A cold versus the flu: Can you tell the difference?
By: Dr. Michael Fuentes
Oh no – here it comes again. The cough, the sore throat, the stuffy nose. It’s that time of year when the cold and flu become prevalent. But how can you tell the difference?
A common cold and the flu are similar because they’re both respiratory illnesses. Even though they’re caused by different viruses, they share many of the same symptoms. This makes it hard to know for sure which you may have unless you visit your doctor.
Symptoms for both illnesses can include a cough, sore throat, runny or stuffy nose, fever, muscle or body aches, headaches and fatigue. However, flu symptoms tend to be worse than cold symptoms, and people with colds are more likely to have runny or stuffy noses.
A cold usually doesn’t result in serious health problems, but the flu can. While most folks can recover from the flu in less than a couple weeks, it can lead to respiratory complications like bronchitis, pneumonia and bacterial infections. In the worst cases, these complications can lead to hospitalization.
While anyone can get severely sick from the flu, groups at higher risk for complications include:
• Adults older than 65
• Young children
• Pregnant women
• People with chronic medical conditions
• Individuals with compromised immune systems
According to the Centers for Disease Control and Prevention, the flu typically is seasonal, unlike a cold that can be caught year-round. The United States experiences seasonal flu epidemics every year, with flu viruses being most common during the fall and winter months. Flu activity peaks between December and March.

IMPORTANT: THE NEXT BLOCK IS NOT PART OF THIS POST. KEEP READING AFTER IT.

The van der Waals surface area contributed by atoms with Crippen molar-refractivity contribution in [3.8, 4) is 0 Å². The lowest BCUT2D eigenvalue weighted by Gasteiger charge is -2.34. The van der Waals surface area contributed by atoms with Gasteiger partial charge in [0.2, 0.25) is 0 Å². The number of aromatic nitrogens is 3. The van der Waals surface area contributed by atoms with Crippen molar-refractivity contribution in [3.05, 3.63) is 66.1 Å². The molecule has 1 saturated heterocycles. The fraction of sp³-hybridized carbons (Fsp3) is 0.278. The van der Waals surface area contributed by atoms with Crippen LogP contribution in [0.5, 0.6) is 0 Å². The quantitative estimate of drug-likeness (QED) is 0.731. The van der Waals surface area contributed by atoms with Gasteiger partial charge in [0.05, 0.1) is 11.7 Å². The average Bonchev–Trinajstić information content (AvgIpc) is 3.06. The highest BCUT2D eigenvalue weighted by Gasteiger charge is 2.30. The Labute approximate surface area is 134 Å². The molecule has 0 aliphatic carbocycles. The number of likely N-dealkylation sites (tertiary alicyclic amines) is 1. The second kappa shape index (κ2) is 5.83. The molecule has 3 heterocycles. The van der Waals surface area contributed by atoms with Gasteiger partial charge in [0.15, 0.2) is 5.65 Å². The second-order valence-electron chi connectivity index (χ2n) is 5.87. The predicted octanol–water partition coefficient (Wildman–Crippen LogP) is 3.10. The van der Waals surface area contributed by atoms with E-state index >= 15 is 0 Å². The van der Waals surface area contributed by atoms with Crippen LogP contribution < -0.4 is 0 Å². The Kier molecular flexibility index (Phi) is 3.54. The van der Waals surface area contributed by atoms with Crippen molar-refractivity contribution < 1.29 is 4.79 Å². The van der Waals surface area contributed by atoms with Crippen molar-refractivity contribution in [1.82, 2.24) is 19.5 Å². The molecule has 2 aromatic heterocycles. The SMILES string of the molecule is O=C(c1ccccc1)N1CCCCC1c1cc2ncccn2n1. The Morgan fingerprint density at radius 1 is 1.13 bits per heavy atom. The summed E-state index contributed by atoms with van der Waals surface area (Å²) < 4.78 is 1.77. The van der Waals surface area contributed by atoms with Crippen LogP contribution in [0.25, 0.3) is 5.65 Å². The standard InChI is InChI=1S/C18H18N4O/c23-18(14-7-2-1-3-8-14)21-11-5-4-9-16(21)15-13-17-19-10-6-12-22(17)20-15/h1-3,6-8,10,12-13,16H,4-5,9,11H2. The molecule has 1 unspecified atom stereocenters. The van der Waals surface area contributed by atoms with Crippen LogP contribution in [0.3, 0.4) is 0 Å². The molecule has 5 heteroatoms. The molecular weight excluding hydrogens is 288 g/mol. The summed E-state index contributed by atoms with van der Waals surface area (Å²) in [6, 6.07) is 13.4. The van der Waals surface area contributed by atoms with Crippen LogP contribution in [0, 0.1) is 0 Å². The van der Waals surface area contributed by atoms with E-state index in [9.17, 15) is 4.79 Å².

Prevention is essential to avoiding either the flu or a cold. With the flu, I always recommend a flu vaccination as your best form of defense – especially for those who are at higher risk for complications. Beyond that, many of the same techniques work in avoiding the cold or flu. Some suggestions include:
• Stay away from anyone who is sick, and stay away from others when you are sick.
• Wash your hands thoroughly and often throughout the day with hot water and soap. Use an alcohol-based sanitizer if hand-washing isn’t possible.
• Don’t share utensils, cups, toothbrushes, towels or any other personal items.
• Keep your hands away from your nose, eyes and mouth.
• Cough or sneeze into a tissue or the inside of your elbow.
• Limit what you touch when in public, such as stairway rails. Wash your hands soon after touching.
• Get plenty of sleep, eat right and exercise regularly.
If you still manage to catch a cold or the flu despite your best efforts, my recommendation would be to stay home, drink plenty of fluids and rest up. For a cold, use over-the-counter medications like antihistamines or decongestants to help relieve some of the symptoms. For the flu, your doctor may prescribe an antiviral drug to help shorten the duration of the illness and prevent complications.
And, with both, always contact your physician if your symptoms persist or worsen. You know your body best. If it doesn’t feel right, get it checked out. It’s always better to be safe than sorry.
Board-certified in physical medicine and rehabilitation, Dr. Michael Fuentes is the medical director of Corpus Christi Rehabilitation Hospital.
The hospital provides specialized rehabilitative care to patients recovering from disabilities caused by injuries, illnesses or chronic medical conditions. For more information, visit www.ccrh.ernesthealth.com, call 361-906-3700 or visit the hospital at 5726 Esplanade Drive in Corpus Christi, Texas.